Society

American Cardinal Leo Burke Claims Nancy Pelosi Should Be Denied Communion Because Of Her Pro-Choice Stance

| by Will Hagle
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Raymond Cardinal Leo Burke has cited Canon 915 of the Catholic Church’s Code of Canon Law in an attempt to discourage House Minority Leader Nancy Pelosi from receiving Communion at church. The canon states that those “obstinately persevering in manifest grave sin are not to be admitted to Holy Communion.

Burke, Prefect of the Supreme Tribunal of the Apostolic Signatura in Rome, claims that Pelosi’s public support of abortion rights should prohibit her from receiving communion from the Catholic Church. Although Burke is an official at the Vatican, he is American, and disagrees with Pelosi’s stance on the country’s abortion issues.

“I fear for Congresswoman Pelosi if she does not come to understand how gravely in error she is,” Burke told The Wanderer, a Catholic publication.

Pelosi claims to be a devout, practicing Catholic. She also claims that her political life is separate from her religious life. The House Minority Leader was asked about the difference between abortion doctor Kermit Gosnell and the crime of infanticide at a press conference in June, and she responded by stating the following: “As a practicing and respectful Catholic this is sacred ground to me when we talk about this. I don’t think it should have anything to do with politics.”

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Burke’s stance on Pelosi is not the first time a Catholic official has been outspoken against politicians that support abortion rights. In 2003, Arcbishop of Boston Cardinal Sean O’Malley claimed that “a Catholic politician who holds a public, pro-choice position should not be receiving communion.” He then was subject to criticism after allowing Ted Kennedy and John Kerry to receive Communion from him at a mass in July 2003, NY Daily News reports.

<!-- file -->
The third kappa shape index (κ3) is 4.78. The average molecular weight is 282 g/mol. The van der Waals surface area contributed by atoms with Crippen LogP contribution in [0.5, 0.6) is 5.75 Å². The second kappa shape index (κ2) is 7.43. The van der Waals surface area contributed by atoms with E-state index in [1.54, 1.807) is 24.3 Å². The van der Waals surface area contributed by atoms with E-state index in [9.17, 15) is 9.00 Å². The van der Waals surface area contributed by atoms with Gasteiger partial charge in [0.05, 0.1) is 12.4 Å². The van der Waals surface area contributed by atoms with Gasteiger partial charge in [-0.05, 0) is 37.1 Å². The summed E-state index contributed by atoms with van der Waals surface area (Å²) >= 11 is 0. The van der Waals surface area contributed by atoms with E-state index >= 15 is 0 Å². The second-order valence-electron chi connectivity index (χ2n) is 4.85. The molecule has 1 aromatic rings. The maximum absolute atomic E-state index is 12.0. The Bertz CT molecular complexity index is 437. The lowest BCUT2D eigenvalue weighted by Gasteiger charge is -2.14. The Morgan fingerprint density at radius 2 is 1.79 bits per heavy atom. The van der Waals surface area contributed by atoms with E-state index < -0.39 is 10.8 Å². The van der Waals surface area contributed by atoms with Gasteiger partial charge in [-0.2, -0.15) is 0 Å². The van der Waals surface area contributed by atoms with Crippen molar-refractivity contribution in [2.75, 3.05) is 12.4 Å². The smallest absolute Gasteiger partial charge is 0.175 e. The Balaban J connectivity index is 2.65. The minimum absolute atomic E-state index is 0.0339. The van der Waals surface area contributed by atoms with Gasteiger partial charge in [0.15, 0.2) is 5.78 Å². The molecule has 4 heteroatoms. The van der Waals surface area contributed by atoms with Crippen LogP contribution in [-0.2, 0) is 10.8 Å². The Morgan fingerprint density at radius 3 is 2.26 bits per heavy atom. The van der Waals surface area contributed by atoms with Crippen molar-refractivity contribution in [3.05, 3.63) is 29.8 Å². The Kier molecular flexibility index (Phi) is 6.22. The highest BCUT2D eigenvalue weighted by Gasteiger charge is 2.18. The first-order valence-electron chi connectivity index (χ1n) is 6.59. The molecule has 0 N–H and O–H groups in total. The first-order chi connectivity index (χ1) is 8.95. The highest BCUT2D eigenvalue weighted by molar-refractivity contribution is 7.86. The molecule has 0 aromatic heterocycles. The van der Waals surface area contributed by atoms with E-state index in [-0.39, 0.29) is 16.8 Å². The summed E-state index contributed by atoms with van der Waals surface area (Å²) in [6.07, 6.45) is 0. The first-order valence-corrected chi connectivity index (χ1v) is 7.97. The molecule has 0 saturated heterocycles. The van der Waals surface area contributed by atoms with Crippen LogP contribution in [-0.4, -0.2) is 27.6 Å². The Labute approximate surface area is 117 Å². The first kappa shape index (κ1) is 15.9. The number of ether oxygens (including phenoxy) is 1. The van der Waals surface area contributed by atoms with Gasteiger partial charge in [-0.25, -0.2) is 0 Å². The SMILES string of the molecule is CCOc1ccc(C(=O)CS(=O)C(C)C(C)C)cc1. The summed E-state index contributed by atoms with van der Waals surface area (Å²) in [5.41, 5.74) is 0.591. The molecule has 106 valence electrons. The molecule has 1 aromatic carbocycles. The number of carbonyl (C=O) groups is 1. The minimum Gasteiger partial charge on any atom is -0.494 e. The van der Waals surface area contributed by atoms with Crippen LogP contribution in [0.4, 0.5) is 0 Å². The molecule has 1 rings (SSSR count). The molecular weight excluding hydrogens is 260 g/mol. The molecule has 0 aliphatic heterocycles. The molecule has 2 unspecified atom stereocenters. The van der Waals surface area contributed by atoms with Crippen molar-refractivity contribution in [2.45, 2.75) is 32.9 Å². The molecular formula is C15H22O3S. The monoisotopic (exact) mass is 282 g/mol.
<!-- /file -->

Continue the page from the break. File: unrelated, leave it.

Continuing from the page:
Burke elaborated on his position that Pelosi be denied Communion, quoting Pope John Paul II’s statement that many Catholics separate their faith from their daily lives. “This is a prime example of what Blessed John Paul II referred to as the situation of Catholics who have divorced their faith from their public life and therefore are not serving their brothers and sisters in the way that they must - in safeguarding and promoting the life of the innocent and defenseless unborn, in safeguarding and promoting the integrity of marriage and the family,” Burke said.

The First Amendment of the U.S. Constitution states that “Congress shall make no law respecting an establishment of religion, or prohibiting the free exercise thereof ...” Thomas Jefferson and other early Americans interpreted these words as calling for “a separation of church and state,” a topic which has been debated by politicians and citizens for centuries.